#!/bin/bash hugo -d ~/Downloads/cpbotha.net # sync contents of public dir into static_cpbothanet/ rsync -av --progress ~/Downloads/cpbotha.net/ \ firstname.lastname@example.org:~/webapps/static_cpbothanet
Bonus level: Bundling and automatic resizing of images.
As each edition of the WHV usually contains at least an image or two, an important piece of the puzzle was how to keep images together with the markdown post source, instead of in a separate static directory.
In addition, Wordpress has this great feature where it automatically resizes images on upload, enabling posts to inline lower resolution versions that can be clicked on to see the full resolution.
I had resigned myself to the reality that this would probably be a manual process for Hugo.
Thanks to a super useful and detailed post by Laura Kalbag, I learned that the image-bundling problem had already been addressed by Hugo, and that Laura Kalbag had developed a Hugo shortcode which solved the second problem using Hugo’s built-in image processing and a relatively new browser feature called srcsets.
img shortcode, high-resolution images are automatically resized
into multiple lower resolution versions at build time, all of which will be
offered to the client, which will then decide which to download based on the
client-side display parameters.
With regard to the image bundling, this is simply a matter of creating a
directory containing the relevant images and the post contents in a file
In my case, I would create a post by invoking the following command in the top-level directory:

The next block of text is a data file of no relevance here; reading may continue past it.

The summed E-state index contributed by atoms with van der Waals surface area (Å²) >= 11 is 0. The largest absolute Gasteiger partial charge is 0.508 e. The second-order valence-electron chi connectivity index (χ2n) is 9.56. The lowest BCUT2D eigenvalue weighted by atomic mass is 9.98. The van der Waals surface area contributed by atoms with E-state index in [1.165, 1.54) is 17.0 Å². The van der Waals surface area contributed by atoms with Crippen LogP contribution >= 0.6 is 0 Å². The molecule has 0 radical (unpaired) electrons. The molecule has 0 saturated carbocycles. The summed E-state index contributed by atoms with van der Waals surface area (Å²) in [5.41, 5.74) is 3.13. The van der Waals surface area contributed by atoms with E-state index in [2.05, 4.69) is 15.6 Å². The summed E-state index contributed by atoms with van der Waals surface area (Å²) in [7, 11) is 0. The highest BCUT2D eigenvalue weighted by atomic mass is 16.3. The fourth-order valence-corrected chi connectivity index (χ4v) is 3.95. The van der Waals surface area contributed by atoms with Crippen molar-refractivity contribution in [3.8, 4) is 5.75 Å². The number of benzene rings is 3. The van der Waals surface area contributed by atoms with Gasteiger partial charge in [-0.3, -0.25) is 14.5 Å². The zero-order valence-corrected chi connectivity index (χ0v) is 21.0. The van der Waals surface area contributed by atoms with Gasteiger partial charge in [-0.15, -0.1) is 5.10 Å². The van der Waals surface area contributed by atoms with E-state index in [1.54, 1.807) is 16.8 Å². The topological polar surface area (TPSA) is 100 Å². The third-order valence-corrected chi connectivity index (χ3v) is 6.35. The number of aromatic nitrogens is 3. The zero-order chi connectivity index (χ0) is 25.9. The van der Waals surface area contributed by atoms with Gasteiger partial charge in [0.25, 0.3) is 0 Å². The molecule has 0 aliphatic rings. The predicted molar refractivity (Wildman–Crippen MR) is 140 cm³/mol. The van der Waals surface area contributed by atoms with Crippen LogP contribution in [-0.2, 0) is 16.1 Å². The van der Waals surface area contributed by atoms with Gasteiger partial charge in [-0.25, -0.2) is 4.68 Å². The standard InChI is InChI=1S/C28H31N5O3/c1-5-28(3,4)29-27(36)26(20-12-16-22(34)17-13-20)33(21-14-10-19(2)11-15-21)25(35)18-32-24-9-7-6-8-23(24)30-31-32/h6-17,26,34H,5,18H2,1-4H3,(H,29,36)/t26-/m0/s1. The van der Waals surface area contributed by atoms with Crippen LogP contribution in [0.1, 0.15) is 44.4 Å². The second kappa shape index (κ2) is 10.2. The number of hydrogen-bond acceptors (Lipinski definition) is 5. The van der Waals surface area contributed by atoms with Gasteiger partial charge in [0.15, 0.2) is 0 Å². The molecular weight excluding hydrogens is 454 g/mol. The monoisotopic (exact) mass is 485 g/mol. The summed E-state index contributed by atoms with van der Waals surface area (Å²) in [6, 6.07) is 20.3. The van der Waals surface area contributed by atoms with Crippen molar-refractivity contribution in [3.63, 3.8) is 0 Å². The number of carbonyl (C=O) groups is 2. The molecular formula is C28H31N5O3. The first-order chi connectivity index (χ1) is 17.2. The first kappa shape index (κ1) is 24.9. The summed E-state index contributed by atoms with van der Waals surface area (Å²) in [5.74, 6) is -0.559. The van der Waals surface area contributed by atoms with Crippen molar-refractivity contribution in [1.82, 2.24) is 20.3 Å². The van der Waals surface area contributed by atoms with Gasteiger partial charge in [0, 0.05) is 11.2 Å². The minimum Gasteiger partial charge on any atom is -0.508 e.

hugo new content/posts/2019/some-post-slug/index.md
Based on the
permalinks setting in the
config.toml, this post will be
index.md can refer
to images that are in the same directory using just their relative filenames.
In addition to The Commenters mentioned above, I also treasure The Readers. :)
On the Wordpress blog, I had already started making use of Mailchimp a while back for the daily and the weekly post emails, in addition to Wordpress.com’s own email subscription which services the largest group of readers.
I briefly looked into tinyletter, but then decided that it made the most sense to migrate the Wordpress.com email subscribers over to the Mailchimp daily email list.
It was relatively straight-forward to export a CSV with subscriber address from Wordpress.com and then to import that into the Mailchimp list.
Converting this blog from Wordpress to Hugo went significantly more smoothly than I expected. In fact, the first Hugo version was online after a single evening of work.
Other than that, Hugo has already impressed me a number of times with its speed, and features that have clearly been thought through. Besides the built-in image processing and the theme composition, there are smaller but still super useful features such as the archetypes which I have configured to help me start a blog post more easily.
Let me know in the comments if you have any other questions.
Here’s to at least 18 more years of blog posts!